Expect to see your partner’s flaws
In the transition abroad your partner’s weaknesses will come into acute focus. Firmly outside your comfort zone, you will naturally run into issues that were not even on your radar at home. That is often because these problems are masked by the buffer zone familiarity brings us. Expect that buffer zone to be stripped.
Also bear in mind that some people are just better travellers than others. Most of the time this comes from practice rather than innate temperament, but both contribute. It is very difficult to gauge whether your partner, or indeed you, are actually a good traveller or not because these limits rarely get pushed at home. Things like how you deal with shock, foreign cultures, and language turn from abstract questions to glaring realities. You won’t like everything you see.
Faced with your partner’s weakness, don’t forget to remember their strengths. Sometimes these strengths will be obvious, and you will admire the open-mindedness of your partner, or their ability to remain cool in times of stress. Sometimes, however, their strengths will be less visible, such as offering comfort and emotional stability. Try not to lose sight of the positive things they bring.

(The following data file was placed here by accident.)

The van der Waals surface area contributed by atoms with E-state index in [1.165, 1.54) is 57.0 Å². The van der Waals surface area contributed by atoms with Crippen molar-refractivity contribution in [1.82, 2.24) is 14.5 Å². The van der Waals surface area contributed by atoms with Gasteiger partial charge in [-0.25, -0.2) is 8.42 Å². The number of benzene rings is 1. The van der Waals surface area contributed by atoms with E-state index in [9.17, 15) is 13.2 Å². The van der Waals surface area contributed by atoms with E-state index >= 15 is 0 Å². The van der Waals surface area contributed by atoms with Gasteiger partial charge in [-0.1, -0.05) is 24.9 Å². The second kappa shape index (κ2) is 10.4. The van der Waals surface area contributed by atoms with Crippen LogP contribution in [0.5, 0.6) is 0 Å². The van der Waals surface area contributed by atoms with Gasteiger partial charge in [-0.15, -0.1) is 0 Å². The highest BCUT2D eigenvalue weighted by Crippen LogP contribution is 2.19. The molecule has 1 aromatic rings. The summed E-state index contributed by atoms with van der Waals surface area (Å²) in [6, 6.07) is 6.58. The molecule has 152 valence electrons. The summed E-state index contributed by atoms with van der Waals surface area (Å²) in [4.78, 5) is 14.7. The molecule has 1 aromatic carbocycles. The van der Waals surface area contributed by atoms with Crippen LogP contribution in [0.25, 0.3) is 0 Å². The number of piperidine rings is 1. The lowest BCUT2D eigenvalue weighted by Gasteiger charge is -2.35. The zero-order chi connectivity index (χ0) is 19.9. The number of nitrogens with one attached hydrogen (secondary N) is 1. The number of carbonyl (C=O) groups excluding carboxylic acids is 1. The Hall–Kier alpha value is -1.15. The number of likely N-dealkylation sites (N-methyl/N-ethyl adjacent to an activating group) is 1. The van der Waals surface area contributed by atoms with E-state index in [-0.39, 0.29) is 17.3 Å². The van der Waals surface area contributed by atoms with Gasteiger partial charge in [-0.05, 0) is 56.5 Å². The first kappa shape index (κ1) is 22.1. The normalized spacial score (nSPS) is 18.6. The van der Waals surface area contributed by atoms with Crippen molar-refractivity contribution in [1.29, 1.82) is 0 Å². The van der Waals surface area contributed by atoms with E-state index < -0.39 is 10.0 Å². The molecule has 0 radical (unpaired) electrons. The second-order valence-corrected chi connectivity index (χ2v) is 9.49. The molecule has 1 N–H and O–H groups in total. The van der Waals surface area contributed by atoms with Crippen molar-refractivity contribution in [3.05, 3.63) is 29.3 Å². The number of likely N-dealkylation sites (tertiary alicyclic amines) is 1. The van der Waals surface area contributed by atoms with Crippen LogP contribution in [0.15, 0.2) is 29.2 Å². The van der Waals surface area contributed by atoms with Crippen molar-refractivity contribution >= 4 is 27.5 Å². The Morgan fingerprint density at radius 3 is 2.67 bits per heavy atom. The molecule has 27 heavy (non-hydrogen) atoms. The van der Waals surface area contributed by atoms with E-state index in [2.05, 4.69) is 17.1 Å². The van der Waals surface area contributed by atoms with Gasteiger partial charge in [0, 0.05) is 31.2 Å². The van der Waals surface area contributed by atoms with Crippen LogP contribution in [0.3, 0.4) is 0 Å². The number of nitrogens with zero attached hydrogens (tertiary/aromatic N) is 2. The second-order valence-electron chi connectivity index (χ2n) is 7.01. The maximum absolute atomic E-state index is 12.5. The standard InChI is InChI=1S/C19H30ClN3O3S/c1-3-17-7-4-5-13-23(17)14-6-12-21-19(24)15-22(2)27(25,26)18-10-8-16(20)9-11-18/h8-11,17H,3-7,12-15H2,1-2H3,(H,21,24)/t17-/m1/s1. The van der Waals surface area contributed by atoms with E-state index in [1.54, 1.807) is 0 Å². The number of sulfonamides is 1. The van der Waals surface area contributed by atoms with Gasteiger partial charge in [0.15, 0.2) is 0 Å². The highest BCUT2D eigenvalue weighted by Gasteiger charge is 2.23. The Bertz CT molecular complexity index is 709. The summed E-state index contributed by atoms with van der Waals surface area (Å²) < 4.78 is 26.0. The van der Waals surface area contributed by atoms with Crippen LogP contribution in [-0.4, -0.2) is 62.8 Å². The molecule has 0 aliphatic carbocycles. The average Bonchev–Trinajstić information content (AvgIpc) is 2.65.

Expect communication problems
Abroad, couples find that what was once clear has now become murky. A couple may have mastered communication at home, yet will realise that their strategies no longer suffice. Between the tension of trying to adjust to a new life and culture, couples often loose their groove. Likewise, the time required for nurturing your relationship can get taken over by tedious tasks.
It is crucial to set aside time to talk about how each of you is coping every day. Both you and your partner will be experiencing much more emotional, psychological, and perhaps physical turmoil, so having a regular outlet is vital. Set aside time for a debrief in the morning, or designate a period at night. However you want to do it, make sure you allow for a good 20 minutes or more.
Expect money problems
Readjusting to the costs of life abroad will likely throw out your balance sheet. Even if your new home is not as expensive as your old one, the way you spend money will inevitably shift. Also, there is a good chance that only one partner will be in work to start off with, or perhaps neither of you will. Nothing causes problems like a lack of financial lubricant. Make sure you collaborate on how you want to spend your money, so that each of you feels supported even if one of you cannot contribute as much.
Expect to be enriched
Things shift when they land on foreign soil, and while it’s not always easy, it always teaches us something. If you can make it through the initial wobbly period and learn to see the best in one another, then your relationship will definitely be made better by the experience. Moving abroad builds a level of closeness, trust, tenderness, and humour in a relationship that is not easily acquired at home.